When I first came to Lawrence almost 30 years ago, I ran with a pack of tall men, “the trees,” I told friends. Danny, Ken and Kelley were all close to 6 feet tall, and well, let’s just say I’m not anywhere near that. I looked up to them; I had no choice. Along with some other Kawsters (Kaw Council members) bent on changing the world with bioregionalism, we spent expansive amounts of time together at potlucks, meetings, gatherings to explore various nooks and crannies of Kansas and Nebraska, many nights sleeping on the ground or in a friend of a friend’s living room, more meetings, and even more potlucks. We didn’t change the world, but we sure changed each other and ourselves over time.
Fast forward from my early 20s to my early 50s, and I’m roaming with a new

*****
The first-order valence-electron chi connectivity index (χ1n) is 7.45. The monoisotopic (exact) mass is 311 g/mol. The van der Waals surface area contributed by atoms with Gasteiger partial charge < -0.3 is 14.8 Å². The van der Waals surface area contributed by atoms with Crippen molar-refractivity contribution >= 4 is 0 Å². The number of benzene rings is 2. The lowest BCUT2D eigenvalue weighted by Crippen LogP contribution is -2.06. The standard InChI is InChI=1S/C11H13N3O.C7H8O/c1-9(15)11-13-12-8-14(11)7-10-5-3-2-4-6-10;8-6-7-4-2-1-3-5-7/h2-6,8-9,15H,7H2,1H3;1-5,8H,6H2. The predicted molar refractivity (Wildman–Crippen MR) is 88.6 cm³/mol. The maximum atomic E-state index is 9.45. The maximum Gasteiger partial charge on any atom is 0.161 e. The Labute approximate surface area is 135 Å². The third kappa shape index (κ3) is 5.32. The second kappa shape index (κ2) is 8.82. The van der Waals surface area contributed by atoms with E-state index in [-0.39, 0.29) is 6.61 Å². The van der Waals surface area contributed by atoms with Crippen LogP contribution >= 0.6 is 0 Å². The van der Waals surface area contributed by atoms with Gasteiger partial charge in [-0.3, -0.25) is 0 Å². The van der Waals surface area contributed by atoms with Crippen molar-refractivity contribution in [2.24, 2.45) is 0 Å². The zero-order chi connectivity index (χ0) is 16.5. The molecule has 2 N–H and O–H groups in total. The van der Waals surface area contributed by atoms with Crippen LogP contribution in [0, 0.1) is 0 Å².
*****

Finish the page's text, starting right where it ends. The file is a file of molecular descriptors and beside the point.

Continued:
generation of tall men: my sons. Walking into Checkers yesterday with my sons flanking me, I had that same feeling of being a small buy cialis online next day delivery woman in the forest again, but with trees I love and trust. Daniel is 5’10” and Forest to close to 6″ but since he’s only 16 and my kids tend to keep growing until they’re 20, I know he will keep climbing.
Tall people are more common in the Midwest than in central NJ and Brooklyn, where I grew up and where people of Jewish, Italian and other short-ish heritages abounded (not to say there aren’t the tall among us, but overall, we can’t hold or be a candle compared to the people of Northern European heritage that settled so much of Kansas). When I was a kid, anyone close to 6 feet tall was an amazement, kind of like my sister-in-law when she went to Kenya to continually find children lined up to touch her strawberry blonde fine hair. I aspired to be taller like most people I knew, but it turned out my fate would be to be surrounded by the tall and taller.
So now I roam still and again with the trees, and as long as I can see the forest (and my son Forest) for the trees, the view is stunning.